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So I have this problem where there is a building on earth at point $a$ and a robot with a camera on its head starts walking away from the building and I have to calculate what distance from $a$ does the robot stop seeing the top of the building. Now I have done my calculations and found the correct answer.

My problem lies in proving that the straight line distance between the building and the robot forms a tangent with the Earth. At the start of my work the line between the robot and building was assumed to create a tangent with our planet, which was correct as I did get the right answer. Now I have to prove that assumption but I dont know how.

Its obvious that it would create a tangent as the farther away the robot walks from the structure the closer its line of sight starts coming in contact with Earth's curvature. And at a certain point, at its maximum distance, it creates a tangent but by taking one more step back it loses sight with the building because the curvature of the planet would get in the way.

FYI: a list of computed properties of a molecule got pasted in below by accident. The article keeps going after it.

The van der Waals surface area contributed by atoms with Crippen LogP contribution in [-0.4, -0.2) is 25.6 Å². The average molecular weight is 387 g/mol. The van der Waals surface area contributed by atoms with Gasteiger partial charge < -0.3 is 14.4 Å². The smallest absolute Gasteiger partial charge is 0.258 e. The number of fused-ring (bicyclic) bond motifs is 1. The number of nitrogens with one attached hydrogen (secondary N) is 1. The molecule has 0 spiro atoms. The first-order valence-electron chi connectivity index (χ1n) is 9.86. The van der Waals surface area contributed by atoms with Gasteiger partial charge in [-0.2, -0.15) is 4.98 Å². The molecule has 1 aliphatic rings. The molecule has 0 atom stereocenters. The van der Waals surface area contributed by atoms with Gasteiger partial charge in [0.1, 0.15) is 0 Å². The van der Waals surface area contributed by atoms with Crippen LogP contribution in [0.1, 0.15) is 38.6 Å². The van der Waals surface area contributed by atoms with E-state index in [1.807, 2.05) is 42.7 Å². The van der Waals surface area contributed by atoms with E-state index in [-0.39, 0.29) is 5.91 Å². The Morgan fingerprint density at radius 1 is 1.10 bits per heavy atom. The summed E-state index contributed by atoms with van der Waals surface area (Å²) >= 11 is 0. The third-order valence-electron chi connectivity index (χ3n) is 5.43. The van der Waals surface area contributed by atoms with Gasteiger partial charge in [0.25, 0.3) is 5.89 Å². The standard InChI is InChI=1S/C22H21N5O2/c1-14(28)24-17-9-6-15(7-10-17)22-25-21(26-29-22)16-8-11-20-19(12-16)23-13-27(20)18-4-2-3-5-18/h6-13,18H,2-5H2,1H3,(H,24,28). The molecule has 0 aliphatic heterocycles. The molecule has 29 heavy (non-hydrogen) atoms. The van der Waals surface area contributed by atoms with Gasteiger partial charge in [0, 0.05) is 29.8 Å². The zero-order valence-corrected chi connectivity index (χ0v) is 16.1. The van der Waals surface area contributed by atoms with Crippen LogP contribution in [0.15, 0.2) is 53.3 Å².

Hopefully that all made sense haha please let me know if it didn't.

I was thinking about saying something with upper and lower bounds but I feel like there's a much more simple way to explain it that I'm just not seeing. I'm not looking for a solution, just a clue or hint to point me in the right direction, if possible.

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Right up until the point at which the building disappears from view, the line of sight has no intersections with the (assumed) spherical Earth. After that, the line of sight goes through the Earth, so has two points of intersection with the surface. At the point that the building vanishes, the line of sight intersects the surface at exactly one point. This by definition makes that sight line tangent to the surface.

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